Yesterday, we saw the sun set for the first time in 38 days. We are headed south. The sunset is a sign; the journey coming to an end.
Local time: 2016-09-15 17:04
Position: 82° 47.23’N 018° 50.53’E
Speed: 6 knots
Water depth: 4238 m
Wind speed: 7.4 m/s
Air temperature: -8.67°C
Feels like (wind chill): -16.87°C
Sea temperature: -1.8°C
It finally happened – we saw a polar bear!
Ice conditions and concentration vary greatly in the Arctic Ocean . The last days we have been in transit in open water. The only ice we see are these bits of ice, bobbing up and down in the waves.
The contrast between the motions of the ship in ice and open water is huge. There are no waves in the ice, as they are damped by the ice. As we entered open water, the ship started rolling and pitching more due to the swell. It has been a long time since anyone has been sea sick on the ship, but today there has been a couple of grey faces. Luckily, we are entering more ice soon!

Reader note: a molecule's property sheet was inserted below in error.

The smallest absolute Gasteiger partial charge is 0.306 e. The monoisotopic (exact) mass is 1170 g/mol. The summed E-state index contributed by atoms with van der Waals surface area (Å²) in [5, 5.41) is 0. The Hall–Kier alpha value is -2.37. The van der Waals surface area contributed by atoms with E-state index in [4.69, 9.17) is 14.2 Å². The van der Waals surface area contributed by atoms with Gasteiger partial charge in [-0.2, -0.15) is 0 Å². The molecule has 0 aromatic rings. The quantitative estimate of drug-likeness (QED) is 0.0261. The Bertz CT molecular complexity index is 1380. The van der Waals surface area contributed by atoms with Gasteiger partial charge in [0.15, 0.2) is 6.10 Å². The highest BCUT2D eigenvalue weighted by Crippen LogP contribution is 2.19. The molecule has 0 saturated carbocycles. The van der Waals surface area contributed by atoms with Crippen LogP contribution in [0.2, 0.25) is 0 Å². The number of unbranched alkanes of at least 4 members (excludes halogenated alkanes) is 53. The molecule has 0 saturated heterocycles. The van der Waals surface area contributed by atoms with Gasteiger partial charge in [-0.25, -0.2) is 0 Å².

Local time: 2016-24-08 19:28
Position: 88° 23.40’N 124° 20.22’W
Speed: 2.5 knots
Water depth: 3935 m
Wind speed: 11.3 m/s
Air temperature: -2.3°C
Feels like (wind chill): -9.74°C
Sea temperature: -1.3°C
The last couple of days we have had a lot of wind, up to 21 m/s! We also had some snow. This morning the wind had settled down a bit, but it was still enough to make Trine’s hair stand straight up as we were headed to the lab.
In the photo: Trine Andreasen, student from University of Aarhus.
Photo from day 6, Saturday 13 August. Katarina Gårdfeldt and her team on an ice station. They were originally upstream of the vessels, they were passed by the vessels after some hours on the ice. I wrote about ice stations and their work in my post from earlier today.